Matt Jones Has a Style All His Own
by Fred Eisenhammer

matt jonesWINNETKA – “I’ve never seen a bowler like that. He’s (bleeping) good.”

So said ace bowler Troy Gibson about Matt Jones, who has generated considerable buzz because of his distinctive two-handed style. Jones, a 29-year-old Winnetka resident, is one of the area’s elite bowlers with a prolific 235 average. But what really separates Jones from his peers is his head-turning bowling style.

Said top woman bowler Alyse McCown: “The way he throws the ball, you think he’s joking. And then you see him shoot 250 and 300 and you know he’s not joking. I’m just in awe of the way he throws the ball.”

The bowling world has been getting a lot of attention these days because of the increasing number of two-handed bowlers, who all seem clones of pro superstar Jason Belmonte. But Jones is no clone of Belmonte.

Unlike Belmonte who tosses the ball from the side, Jones flings from his chest. He’s been doing it since he was 2 – decades before anyone knew who Jason Belmonte was.

“When you’re 2, you can’t swing the ball so I just started shoveling it,” Jones said. He’s stayed with it and the results have been nothing less than spectacular – and a spectacle to behold.

Jones’ first 300 came when he was 16 in 2003. Three weeks later, Jones rolled another 300. He now has 24 sanctioned perfect games and 13 800 series and is well on his way to collecting many more. One of his biggest highlights came when he crushed an 847 series (268-300-279) at a tournament in 2004 at AMF Carter Lanes in Fullerton.

He recently competed in his first Professional Bowlers Assn. regional, which took place last month in Las Vegas. He narrowly missed the cut in the singles competition, but he and teammate Shawn Tamjidi of Newport Beach reached match play in doubles. Jones and Tamjidi were ousted in the first round, but they still walked away with $600 each.

Asked to describe his release, the affable Jones simply called it “unorthodox.” Pressed to elaborate, Jones says his style is “like a two-handed shove pass from the chest.”

McCown, who’s known Jones for almost 20 years, said she’s never seen anyone bowl the way Jones does. “And I’ve bowled a lot of tournaments – and a lot of them are out of state. Matt’s just amazing,” McCown said. That seems to be the feeling among Jones’ colleagues.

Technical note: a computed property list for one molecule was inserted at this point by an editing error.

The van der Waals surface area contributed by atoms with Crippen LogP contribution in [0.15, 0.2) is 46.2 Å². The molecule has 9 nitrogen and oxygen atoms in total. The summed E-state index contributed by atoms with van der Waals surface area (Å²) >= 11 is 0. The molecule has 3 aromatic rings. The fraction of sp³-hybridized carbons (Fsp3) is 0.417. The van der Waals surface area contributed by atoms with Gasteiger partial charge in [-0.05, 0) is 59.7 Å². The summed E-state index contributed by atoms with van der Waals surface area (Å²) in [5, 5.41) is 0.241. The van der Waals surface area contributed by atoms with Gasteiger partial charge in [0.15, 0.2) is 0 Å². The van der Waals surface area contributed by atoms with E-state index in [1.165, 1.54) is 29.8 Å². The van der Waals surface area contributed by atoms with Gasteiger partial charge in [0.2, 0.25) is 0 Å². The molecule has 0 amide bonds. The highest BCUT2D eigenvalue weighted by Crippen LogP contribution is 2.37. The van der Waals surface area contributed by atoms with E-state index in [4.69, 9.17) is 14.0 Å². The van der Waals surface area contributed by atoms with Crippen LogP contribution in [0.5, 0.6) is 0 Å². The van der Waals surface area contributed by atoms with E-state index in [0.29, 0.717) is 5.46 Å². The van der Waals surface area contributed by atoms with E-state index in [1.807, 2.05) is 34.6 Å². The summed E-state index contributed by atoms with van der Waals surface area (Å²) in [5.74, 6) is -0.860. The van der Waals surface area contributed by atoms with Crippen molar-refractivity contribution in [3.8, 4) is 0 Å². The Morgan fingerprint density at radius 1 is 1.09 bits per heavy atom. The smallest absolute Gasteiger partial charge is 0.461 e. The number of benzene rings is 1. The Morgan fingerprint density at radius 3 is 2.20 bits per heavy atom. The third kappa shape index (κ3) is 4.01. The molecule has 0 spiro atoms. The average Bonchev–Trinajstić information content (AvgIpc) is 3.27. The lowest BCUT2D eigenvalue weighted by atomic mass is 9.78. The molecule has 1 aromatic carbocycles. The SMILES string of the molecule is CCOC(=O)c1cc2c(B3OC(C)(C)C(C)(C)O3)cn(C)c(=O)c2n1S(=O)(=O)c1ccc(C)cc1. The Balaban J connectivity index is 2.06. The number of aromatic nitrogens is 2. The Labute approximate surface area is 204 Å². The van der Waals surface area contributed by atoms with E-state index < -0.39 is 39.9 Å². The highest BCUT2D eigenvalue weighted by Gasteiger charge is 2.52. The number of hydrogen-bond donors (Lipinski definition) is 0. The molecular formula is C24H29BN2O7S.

Siena Cawelti, who has bowled with Jones on a league championship team, said “the first time I saw him, I thought he was going to fall. He just blows me away. And he’s very down to earth and a very nice guy.”

For the record, Jones says he’s fallen only once – and that was more than a decade ago when he slipped on some powder on his approach.

Jones works hard at his game and has earned the respect of his bowling colleagues, who frequently coax him into subbing on their league bowling teams.

But Jones is well aware that two-handed bowlers have their detractors. PBA Hall-of-Famer Brian Voss stirred up the pot last month when called for the elimination of two handed bowling. Voss said two-handed bowlers gain an unfair advantage because they can create more revs, more power and, as a result, more pin action.

It was a not-so-subtle swipe at Belmonte, a three-time PBA player of the year. Belmonte reacted quickly to the criticism on his Facebook page: “There is no intended or proper way to bowl the ball, there are just different ways to do it while staying behind the foul line,” Belmonte wrote.

“Consider bowling a ball similar to the high jump and how Dick Fosbury changed that sport. Was jumping over the bar backwards normal? No, but the object of the high jump is how high you jump, not how you jump. Bowling is about how many pins you knock over, not how you do it. There are no extra points in bowling for correct and proper technique. It’s just who knocked over the most pins.”

Jones, not coincidentally a friend of Belmonte’s, is sensitive to some of that critical talk. “What gets me going is that people feel that if you’re a two-handed bowler, you’re an automatic 230 bowler,” Jones said.

“You still have to put in the work and put in the practice and repeat shots and it’s not easy. It gets me going when people have bad things to say. Don’t disrespect my game and the work I put in to get to where my game is.”

And he added: “To me, it doesn’t matter how you bowl. The whole point of the game is to repeat shots. I don’t care if you kick it with your big toe. As long as you knock down 10 pins, then you’re doing pretty well.”

Jones, who sometimes bowls left-handed, acknowledges that he’s “really competitive – really at everything, even flipping a coin. Whenever I get involved, I put in a lot of work.”

To that end, Jones utilizes the coaching of Mark Baker, the manager of the two-time defending-champion Silver Lake (Calif.) Atom Splitters in the PBA League.

Jones said Baker “took me to the point of being a 210 bowler on a house pattern to where I’m at 235.” Asked about his goals, Jones said he would like to win a PBA regional championship. He also hopes to make a splash in the PBA World Championship, which will be contested in November in Reno, Nev.

In the meantime, Jones will continue to try to improve his two-handed marksmanship. He knows he’ll continue to hear chatter. “I’ve heard everything,” said Jones, adding that the most repeated comment is that he resembles a video-game street fighter who throws a fireball from his chest.

“I’ve been hearing things positive or negative since I was 7. If I hear something new, I’ll give them credit,” Jones said with a laugh.

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